October 29, 2014
Last week, the annual UWC Heads, International Council and Boards meetings were held at Victoria and Pearson College on Vancouver Island. Many interesting discussions were held during the conference – from distinctiveness and quality to alumni impact, from admissions to post 2015 planning.
UWC Red Cross Nordic was represented by its members of the UWC International Council: Pär Stenbäck (Chair of RCN’s Council), Tove Veierød (Chair of RCN’s Board), and Richard Lamont (RCN’s Rektor). The meeting also gave our three representatives the opportunity to connect with Nordic students at Pearson College and Tony and Ann Macoun, the founding Rektor of UWC RCN and his wife. Both Tony and Ann made an extraordinary contribution in terms of vision and infrastructure to what RCN is today. Tony has recently been appointed Chair of the Pearson College Board and is delighted to be back contributing to our sister College, of which he was formerly Director. We wish him the very best in this new role and look forward, we hope, to welcoming Tony and Ann back to the College for our 20th anniversary celebration in September 2015.
Global Concern Days at the College use invited guest speakers, workshops and student-developed projects to broaden and deepen the understanding of participants about a particular issue. On October 27th, we had the Humanitarian Global Concern. With two months of planning by the organizing team of the students, supervised by the staff, the day focused on the theme of ‘Children of War and Crime’.
The organizing team invited four guest speakers – Jostein By (the Rotary Head from Førde), Kirsti , from the A21 campaign, Gunnar Kartveit (Regional Consultant, Kirkensnodhjelp) and Anders Thorheim (Oslo Red Cross office) who was here to talk on International Humanitarian Law as part of the requirement for the Red Cross Diploma. It was good to have these speakers who added their professional expertise and knowledge to the day by leading presentations and workshops.
During lunch time, the whole student body participated in a role-play poverty banquet. Students were divided into low, middle and higher class: the lower class was served porridge, while the high class – only 25% of the students – feasted on chicken and pesto pasta. Though not exactly fun at the time, the lunch served as a successful reminder to us all of how many people struggle for food on a daily basis.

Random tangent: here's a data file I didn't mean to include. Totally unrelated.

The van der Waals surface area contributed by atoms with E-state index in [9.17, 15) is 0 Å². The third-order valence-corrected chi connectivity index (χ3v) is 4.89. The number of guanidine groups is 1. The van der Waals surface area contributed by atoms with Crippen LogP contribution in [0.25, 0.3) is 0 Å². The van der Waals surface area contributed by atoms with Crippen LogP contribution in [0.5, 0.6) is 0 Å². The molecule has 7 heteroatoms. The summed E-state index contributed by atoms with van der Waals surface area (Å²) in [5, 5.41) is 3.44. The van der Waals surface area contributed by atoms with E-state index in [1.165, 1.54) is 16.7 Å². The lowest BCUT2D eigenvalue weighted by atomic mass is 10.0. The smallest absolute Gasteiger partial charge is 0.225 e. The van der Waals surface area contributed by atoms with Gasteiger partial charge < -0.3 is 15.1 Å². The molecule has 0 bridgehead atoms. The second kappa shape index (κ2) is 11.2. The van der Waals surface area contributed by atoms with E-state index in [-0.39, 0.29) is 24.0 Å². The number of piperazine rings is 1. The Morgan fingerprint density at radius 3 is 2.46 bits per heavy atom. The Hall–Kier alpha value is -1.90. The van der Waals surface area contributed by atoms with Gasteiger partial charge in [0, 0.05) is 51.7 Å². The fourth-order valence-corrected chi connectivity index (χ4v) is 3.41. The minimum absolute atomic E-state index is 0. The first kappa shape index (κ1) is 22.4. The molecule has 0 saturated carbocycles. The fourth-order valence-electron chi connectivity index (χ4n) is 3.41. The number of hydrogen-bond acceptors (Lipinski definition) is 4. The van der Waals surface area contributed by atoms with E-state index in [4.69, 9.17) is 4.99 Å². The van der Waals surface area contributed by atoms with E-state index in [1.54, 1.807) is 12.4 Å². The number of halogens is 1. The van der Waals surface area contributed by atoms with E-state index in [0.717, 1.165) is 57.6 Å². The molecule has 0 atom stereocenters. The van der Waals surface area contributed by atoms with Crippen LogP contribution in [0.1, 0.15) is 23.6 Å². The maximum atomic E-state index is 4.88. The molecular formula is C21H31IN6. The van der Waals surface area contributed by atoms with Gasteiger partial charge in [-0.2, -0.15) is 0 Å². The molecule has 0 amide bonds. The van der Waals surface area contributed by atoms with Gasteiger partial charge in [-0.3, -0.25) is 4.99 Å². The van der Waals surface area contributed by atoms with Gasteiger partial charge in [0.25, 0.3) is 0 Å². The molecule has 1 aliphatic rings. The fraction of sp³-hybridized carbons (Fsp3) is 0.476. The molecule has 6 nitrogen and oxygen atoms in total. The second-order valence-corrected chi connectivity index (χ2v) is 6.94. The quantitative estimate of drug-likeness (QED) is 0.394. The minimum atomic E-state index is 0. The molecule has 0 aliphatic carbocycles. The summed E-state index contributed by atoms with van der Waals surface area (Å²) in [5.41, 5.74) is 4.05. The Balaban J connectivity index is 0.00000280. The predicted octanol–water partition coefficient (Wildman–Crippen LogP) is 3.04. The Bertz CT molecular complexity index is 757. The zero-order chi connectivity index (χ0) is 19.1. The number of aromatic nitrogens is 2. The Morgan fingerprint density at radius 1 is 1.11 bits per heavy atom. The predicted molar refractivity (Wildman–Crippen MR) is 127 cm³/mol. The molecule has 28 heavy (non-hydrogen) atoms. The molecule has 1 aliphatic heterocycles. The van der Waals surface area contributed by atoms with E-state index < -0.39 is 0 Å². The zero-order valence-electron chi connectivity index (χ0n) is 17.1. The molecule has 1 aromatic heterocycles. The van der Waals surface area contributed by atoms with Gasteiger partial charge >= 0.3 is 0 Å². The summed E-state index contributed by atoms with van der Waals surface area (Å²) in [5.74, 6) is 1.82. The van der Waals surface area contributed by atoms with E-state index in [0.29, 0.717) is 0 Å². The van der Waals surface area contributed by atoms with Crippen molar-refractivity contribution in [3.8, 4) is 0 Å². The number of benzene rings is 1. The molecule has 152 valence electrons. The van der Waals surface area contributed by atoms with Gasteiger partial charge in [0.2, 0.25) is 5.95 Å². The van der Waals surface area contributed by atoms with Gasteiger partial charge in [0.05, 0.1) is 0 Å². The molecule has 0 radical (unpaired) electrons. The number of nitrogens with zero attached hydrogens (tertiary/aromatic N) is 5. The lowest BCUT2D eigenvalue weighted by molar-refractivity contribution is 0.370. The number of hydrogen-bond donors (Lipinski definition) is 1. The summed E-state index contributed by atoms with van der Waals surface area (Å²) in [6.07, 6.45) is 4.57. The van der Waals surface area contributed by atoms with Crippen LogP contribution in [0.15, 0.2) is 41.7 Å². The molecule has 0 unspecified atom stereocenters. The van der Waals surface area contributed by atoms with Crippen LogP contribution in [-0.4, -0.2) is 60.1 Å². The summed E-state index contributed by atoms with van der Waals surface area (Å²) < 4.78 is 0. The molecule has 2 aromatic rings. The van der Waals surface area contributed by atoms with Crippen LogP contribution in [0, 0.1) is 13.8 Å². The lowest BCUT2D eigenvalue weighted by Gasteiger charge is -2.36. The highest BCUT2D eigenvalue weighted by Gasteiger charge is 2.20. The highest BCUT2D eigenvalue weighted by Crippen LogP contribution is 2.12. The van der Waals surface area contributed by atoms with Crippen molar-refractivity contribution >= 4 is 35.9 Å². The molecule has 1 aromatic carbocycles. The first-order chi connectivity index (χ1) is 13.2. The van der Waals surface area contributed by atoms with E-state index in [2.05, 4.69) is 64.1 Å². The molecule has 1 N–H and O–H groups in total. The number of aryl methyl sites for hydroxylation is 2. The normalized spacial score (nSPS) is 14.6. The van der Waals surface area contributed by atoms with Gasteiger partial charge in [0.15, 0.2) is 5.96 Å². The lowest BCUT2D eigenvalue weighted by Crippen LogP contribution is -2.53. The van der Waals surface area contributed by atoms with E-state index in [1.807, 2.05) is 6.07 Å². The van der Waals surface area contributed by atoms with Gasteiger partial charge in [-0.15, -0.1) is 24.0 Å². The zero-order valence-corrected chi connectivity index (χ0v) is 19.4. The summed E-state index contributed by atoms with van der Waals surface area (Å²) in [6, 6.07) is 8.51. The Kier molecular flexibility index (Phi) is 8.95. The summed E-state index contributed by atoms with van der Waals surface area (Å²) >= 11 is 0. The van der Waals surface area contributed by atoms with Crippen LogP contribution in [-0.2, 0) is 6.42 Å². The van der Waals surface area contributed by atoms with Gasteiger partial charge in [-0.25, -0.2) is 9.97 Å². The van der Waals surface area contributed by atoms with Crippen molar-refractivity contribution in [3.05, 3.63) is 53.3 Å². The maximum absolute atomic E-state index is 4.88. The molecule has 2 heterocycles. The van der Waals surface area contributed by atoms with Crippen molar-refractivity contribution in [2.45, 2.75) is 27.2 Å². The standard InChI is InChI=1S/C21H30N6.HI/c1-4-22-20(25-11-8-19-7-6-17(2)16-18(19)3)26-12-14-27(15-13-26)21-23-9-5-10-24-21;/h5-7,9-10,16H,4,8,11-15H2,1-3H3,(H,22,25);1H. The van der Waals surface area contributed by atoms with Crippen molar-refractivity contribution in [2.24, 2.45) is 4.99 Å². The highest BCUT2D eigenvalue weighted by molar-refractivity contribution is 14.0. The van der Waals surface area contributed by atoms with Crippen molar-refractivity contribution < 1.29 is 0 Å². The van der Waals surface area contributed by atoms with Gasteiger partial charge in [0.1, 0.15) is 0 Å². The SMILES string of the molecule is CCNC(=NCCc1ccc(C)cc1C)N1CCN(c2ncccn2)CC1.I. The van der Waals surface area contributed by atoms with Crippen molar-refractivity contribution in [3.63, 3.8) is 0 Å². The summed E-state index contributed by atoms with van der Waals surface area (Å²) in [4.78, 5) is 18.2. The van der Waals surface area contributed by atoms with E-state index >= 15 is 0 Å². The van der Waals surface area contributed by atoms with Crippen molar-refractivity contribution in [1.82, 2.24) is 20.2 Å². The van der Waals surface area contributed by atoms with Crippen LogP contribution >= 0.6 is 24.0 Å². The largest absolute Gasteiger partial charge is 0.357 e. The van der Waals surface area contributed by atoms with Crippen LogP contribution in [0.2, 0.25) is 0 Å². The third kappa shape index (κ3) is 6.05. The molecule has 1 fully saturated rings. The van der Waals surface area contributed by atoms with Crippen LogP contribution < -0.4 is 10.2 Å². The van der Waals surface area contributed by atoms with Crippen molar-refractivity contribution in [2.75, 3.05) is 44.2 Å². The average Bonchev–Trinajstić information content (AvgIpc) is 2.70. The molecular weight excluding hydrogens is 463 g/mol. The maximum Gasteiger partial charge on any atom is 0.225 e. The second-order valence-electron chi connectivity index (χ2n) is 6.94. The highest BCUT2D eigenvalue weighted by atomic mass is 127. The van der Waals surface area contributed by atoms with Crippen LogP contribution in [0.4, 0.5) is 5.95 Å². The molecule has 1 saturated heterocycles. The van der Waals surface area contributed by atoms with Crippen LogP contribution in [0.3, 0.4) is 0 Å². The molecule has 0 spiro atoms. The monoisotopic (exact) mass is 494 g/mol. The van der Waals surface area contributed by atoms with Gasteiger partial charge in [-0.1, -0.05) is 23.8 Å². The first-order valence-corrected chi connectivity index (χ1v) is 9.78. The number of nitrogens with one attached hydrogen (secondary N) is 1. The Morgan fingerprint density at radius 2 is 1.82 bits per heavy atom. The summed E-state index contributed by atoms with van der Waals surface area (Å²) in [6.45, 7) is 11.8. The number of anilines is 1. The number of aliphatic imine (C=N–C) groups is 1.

On the 22nd of October, five students from RCN, participated in an online panel discussion with students from twelve different UWCs. The debate was facilitated by the Ellen MacArthur Foundation’s Disruptive Innovation Festival, which aims to bring together thought-leaders, entrepreneurs, businesses, makers, learners and doers to catalyse system-level change for a future economy. The overarching topic of the discussion was revolutionizing education in the United World Colleges, and we were presented with the guiding question “What would the ideal education for changemakers look like?”. In light of this, we explored and discussed education with respect to the UWC mission statement, and how the current system might be improved or adapted in order to promote engagement and learning among students.
As a result of reflecting on our personal experiences related to the topic, we came up with several points we wished to put to the other students, in order to spark discussion. First of all, we emphasized the significance of the UWC’s role in cultivating global understanding, and how a UWC education should not only provide content but also serve an important purpose. We felt it was important to discuss how the current academic system, with the IB as the core, both helps us and perhaps also disadvantages us in achieving our mission statement. Some challenges we considered were the standardized assessment criteria, the lack of emphasis on individual initiative and in-depth projects as well as practical engagement in real-life situations. Therefore, we proposed discussing the development of a UWC-diploma, which would integrate aspects such as cultural understanding, conflict-resolution and environmental knowledge into the curriculum, and counteract the current tendency of students to view their academic life as separate from their residential experience. However, this would have to be the result of a thorough discussion in the whole UWC movement, and we hope to see an inclusive and lively debate on these issues in the time to come. Our proposals also included introducing a block system in which one subject is taught for a longer period of time, in order to allow students to focus and go more into depth.Additionally, we proposed creating a collective database of diverse resources accessible by all UWC students and teachers, as well as universalizing National Committee selection criteria and increasing academic and non-academic co-operation across the UWCs.
Overall, we found the debate both interesting and thought-provoking. The UWC students across the globe shared many interesting discussion points, and we hope to engage in further discussion as well as co-operation in the future. The debate concluded that we all need to engage in discussion about what the UWC movement is and what it could be in the future, and how we can adapt the academic component of UWC so that it encourages students to be active and engaged, and thus empower them to have a practical impact on their communities. We are grateful for the opportunity to engage in this debate, and we are excited to share and discuss this with the rest of the student body.
Elisabeth and Grete, on behalf the RCN student representatives
(Elisabeth, Grete, Zoe, Jonas, Izman)